Importantly, look for any minimum wage increases so you can adjust employees’ compensation as needed. These updates are usually published on federal, state, and local department of labor websites. Minimum wage increases often start on January 1 of a new year, so you need to be aware of the change in advance. 

Tax rates and reporting requirements also change, so keep an eye on these, too. 

Review next year’s compensation

Identify if there are any changes to employees’ wages or pay raises for some staff in the next year so you can update your payroll accordingly. 

Additionally, ensure next year’s payroll reflects any planned changes to employee benefits.

It’s also a good time to reset PTO accruals, including any accrued leave that employees can’t carry over.

Review payroll policies and processes

It’s important to review your payroll policies and update them as needed. This may include adjusting pay periods, reformatting pay slips, or switching to new payroll software.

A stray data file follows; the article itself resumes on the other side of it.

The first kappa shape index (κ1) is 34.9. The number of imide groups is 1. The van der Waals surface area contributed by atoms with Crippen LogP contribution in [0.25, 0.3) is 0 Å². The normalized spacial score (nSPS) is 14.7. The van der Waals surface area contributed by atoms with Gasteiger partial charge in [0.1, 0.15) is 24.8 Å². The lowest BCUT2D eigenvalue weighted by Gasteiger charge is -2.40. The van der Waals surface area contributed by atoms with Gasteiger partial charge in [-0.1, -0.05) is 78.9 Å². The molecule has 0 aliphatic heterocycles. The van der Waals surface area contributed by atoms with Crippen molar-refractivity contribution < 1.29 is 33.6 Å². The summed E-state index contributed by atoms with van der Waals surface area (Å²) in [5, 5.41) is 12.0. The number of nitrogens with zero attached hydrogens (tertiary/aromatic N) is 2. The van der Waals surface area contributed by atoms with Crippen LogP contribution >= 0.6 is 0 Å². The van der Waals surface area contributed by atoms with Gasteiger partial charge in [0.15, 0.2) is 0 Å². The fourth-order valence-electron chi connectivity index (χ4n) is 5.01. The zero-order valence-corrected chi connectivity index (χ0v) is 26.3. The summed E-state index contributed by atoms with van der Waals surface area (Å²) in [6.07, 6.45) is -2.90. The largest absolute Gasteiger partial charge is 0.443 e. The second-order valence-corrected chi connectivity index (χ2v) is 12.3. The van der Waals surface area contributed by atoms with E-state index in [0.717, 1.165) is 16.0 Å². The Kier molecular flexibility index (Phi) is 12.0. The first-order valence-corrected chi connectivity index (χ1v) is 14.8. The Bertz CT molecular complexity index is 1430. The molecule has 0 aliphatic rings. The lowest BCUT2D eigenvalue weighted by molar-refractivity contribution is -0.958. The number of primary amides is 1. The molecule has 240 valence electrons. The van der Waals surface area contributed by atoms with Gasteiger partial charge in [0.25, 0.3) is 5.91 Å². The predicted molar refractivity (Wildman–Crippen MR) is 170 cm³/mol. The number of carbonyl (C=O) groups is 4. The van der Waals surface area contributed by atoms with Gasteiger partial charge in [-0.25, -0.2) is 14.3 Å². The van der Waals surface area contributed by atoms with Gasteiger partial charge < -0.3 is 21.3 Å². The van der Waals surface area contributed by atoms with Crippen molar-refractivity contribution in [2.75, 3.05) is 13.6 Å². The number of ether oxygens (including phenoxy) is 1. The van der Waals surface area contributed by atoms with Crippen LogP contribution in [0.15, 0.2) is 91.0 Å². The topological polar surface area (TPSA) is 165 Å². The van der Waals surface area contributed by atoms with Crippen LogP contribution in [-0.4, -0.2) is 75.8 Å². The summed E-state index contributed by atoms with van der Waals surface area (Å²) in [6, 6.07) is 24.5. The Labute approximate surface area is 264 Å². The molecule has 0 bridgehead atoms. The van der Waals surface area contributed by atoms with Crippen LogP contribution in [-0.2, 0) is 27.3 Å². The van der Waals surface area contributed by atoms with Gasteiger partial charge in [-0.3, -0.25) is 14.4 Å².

This review is especially important for businesses that have grown significantly. For example, pay periods, pay methods, paystub formatting, and payroll processes may need to be updated to accommodate a larger workforce. 

Check relevant dates for the new year

To help set up your payroll schedule for the new year, check quarterly closing dates and period ends via the relevant federal, state, and local tax agency websites. 

Mark these in your calendar so you can set aside time to prepare the necessary documents and filings. Also, take into account any dates that are on weekends or holidays so you can plan for them in advance. This helps you stay on top of your ongoing payroll obligations and prepare for the end of the year.